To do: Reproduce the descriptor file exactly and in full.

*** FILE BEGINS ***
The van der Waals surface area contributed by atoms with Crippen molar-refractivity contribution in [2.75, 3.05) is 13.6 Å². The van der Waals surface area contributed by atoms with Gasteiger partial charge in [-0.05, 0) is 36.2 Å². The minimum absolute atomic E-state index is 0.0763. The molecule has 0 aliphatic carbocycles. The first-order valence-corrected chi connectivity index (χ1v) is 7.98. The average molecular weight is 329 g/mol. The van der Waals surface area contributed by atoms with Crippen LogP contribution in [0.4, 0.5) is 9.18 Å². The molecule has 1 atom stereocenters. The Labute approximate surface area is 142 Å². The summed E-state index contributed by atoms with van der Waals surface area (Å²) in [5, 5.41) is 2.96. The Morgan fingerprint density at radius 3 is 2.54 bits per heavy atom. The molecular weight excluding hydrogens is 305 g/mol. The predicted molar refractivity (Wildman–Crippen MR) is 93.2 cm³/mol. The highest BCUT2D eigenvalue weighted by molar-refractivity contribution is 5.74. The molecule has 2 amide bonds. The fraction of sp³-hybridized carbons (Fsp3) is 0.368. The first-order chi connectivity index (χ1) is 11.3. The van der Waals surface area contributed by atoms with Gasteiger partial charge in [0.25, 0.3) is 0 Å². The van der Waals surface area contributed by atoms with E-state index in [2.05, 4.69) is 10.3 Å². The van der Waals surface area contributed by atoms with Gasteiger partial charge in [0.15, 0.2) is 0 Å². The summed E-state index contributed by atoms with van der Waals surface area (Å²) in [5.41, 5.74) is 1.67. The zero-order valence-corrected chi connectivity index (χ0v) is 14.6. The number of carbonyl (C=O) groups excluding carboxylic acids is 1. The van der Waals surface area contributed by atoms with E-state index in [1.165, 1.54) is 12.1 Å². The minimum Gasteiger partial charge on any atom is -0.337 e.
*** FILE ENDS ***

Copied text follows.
The van der Waals surface area contributed by atoms with Crippen molar-refractivity contribution in [2.75, 3.05) is 13.6 Å². The van der Waals surface area contributed by atoms with Gasteiger partial charge in [-0.05, 0) is 36.2 Å². The minimum absolute atomic E-state index is 0.0763. The molecule has 0 aliphatic carbocycles. The first-order valence-corrected chi connectivity index (χ1v) is 7.98. The average molecular weight is 329 g/mol. The van der Waals surface area contributed by atoms with Crippen LogP contribution in [0.4, 0.5) is 9.18 Å². The molecule has 1 atom stereocenters. The Labute approximate surface area is 142 Å². The summed E-state index contributed by atoms with van der Waals surface area (Å²) in [5, 5.41) is 2.96. The Morgan fingerprint density at radius 3 is 2.54 bits per heavy atom. The molecular weight excluding hydrogens is 305 g/mol. The predicted molar refractivity (Wildman–Crippen MR) is 93.2 cm³/mol. The highest BCUT2D eigenvalue weighted by molar-refractivity contribution is 5.74. The molecule has 2 amide bonds. The fraction of sp³-hybridized carbons (Fsp3) is 0.368. The first-order chi connectivity index (χ1) is 11.3. The van der Waals surface area contributed by atoms with Gasteiger partial charge in [0.25, 0.3) is 0 Å². The van der Waals surface area contributed by atoms with E-state index in [2.05, 4.69) is 10.3 Å². The van der Waals surface area contributed by atoms with Gasteiger partial charge in [0.15, 0.2) is 0 Å². The summed E-state index contributed by atoms with van der Waals surface area (Å²) in [5.41, 5.74) is 1.67. The zero-order valence-corrected chi connectivity index (χ0v) is 14.6. The number of carbonyl (C=O) groups excluding carboxylic acids is 1. The van der Waals surface area contributed by atoms with E-state index in [1.165, 1.54) is 12.1 Å². The minimum Gasteiger partial charge on any atom is -0.337 e.